White House homeland security adviser Tom Bossert is leaving the Trump administration, another departure during what has been a chaotic few months of personnel changes.
Bossert, a favorite of Chief of Staff John F. Kelly, is leaving one day after national security adviser John Bolton began the job. Bossert was believed to be on shaky footing in the Bolton era, and he resigned two days after Michael Anton, the National Security Council spokesman, also quit.
Bossert’s resignation was requested by Bolton, according to three people familiar with the situation who spoke on the condition of anonymity to discuss internal personnel issues. Bolton himself conveyed that request to Bossert on Tuesday morning when Bossert walked into the office, the people said.
White House press secretary Sarah Huckabee Sanders declined to comment on whether Bossert was pushed out.
“I’m not going to get into specific details about the ongoings of personnel. But I can tell you that he resigned,” she told reporters Tuesday. “The president feels he’s done a great job and wishes him the best as he moves forward.”
Bossert joins a growing list of officials who have left the administration in recent months as the historically high staff turnover rate continues under Trump.
So far this year, the president has changed his secretary of state, national security adviser, veterans affairs secretary, CIA director, chief economic adviser, staff secretary, communications director and members of his legal team.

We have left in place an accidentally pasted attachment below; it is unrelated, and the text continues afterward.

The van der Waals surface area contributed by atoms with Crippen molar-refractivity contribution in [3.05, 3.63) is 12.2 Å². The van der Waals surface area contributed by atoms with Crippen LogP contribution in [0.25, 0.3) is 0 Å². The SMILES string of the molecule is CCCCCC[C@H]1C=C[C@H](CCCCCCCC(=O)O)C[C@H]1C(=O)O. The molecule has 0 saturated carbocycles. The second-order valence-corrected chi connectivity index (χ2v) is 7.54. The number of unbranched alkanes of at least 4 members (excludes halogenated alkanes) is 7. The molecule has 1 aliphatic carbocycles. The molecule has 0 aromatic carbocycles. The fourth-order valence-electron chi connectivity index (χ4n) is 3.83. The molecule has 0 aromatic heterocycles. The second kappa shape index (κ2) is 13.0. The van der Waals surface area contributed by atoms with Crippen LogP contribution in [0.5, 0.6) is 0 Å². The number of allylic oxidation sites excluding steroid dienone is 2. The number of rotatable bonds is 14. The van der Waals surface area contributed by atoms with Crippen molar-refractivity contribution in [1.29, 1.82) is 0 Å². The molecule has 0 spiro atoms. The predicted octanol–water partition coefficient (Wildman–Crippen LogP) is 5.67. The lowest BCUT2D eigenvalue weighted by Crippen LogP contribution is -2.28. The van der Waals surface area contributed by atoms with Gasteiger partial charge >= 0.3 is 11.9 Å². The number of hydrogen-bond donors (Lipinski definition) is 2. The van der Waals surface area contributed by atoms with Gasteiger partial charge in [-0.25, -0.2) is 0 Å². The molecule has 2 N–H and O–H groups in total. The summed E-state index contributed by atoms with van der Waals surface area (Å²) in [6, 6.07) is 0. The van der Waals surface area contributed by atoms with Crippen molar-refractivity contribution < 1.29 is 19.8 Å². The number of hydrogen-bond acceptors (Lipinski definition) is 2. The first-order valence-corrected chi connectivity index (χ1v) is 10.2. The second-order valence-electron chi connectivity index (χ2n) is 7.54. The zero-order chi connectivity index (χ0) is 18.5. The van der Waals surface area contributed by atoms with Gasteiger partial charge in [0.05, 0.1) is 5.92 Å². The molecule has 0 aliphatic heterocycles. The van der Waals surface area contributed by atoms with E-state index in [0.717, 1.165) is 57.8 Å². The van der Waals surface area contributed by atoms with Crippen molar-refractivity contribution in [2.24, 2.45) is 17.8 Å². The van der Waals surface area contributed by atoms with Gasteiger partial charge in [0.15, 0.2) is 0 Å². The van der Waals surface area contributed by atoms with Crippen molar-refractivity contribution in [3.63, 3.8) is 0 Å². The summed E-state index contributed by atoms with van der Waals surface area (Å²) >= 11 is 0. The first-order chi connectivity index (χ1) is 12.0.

Bossert and former national security adviser H.R. McMaster feuded bitterly throughout their tenure in the White House in meetings that on occasion devolved into screaming, according to people familiar with their relationship who spoke on the condition of anonymity to discuss the situation. McMaster and others in the White House were particularly frustrated that Bossert was slow to move forward with a strategy to both defend the United States and punish Russia for its efforts to interfere in U.S. elections.
In late February, Adm. Michael S. Rogers, the departing head of the National Security Agency, suggested in congressional testimony that he did not have the authority he required from the White House to combat Russian cyberattacks. “President Putin has clearly come to the conclusion that there’s little price to pay and that therefore ‘I can continue this activity,’ ” said Rogers, who is set to retire in April. “Clearly what we have done hasn’t been enough.”
Inside the White House, many blamed Bossert for those shortcomings. “He’s a foot dragger on everything,” said a former senior U.S. official who worked with Bossert in the White House. “But that’s also how he hung on for a while in this crazy White House.”
Bossert has publicly taken issue with assertions that the Trump administration has not imposed sufficient costs on Russia.
“We are deterring through increased defenses, we are deterring through punitive measures that impose costs,” he said Sunday while speaking at the Cipher Brief national security conference in Sea Island, Ga. “We are applying economic, diplomatic, military penalties to our adversaries and, in some cases, to our friends that are behaving poorly.”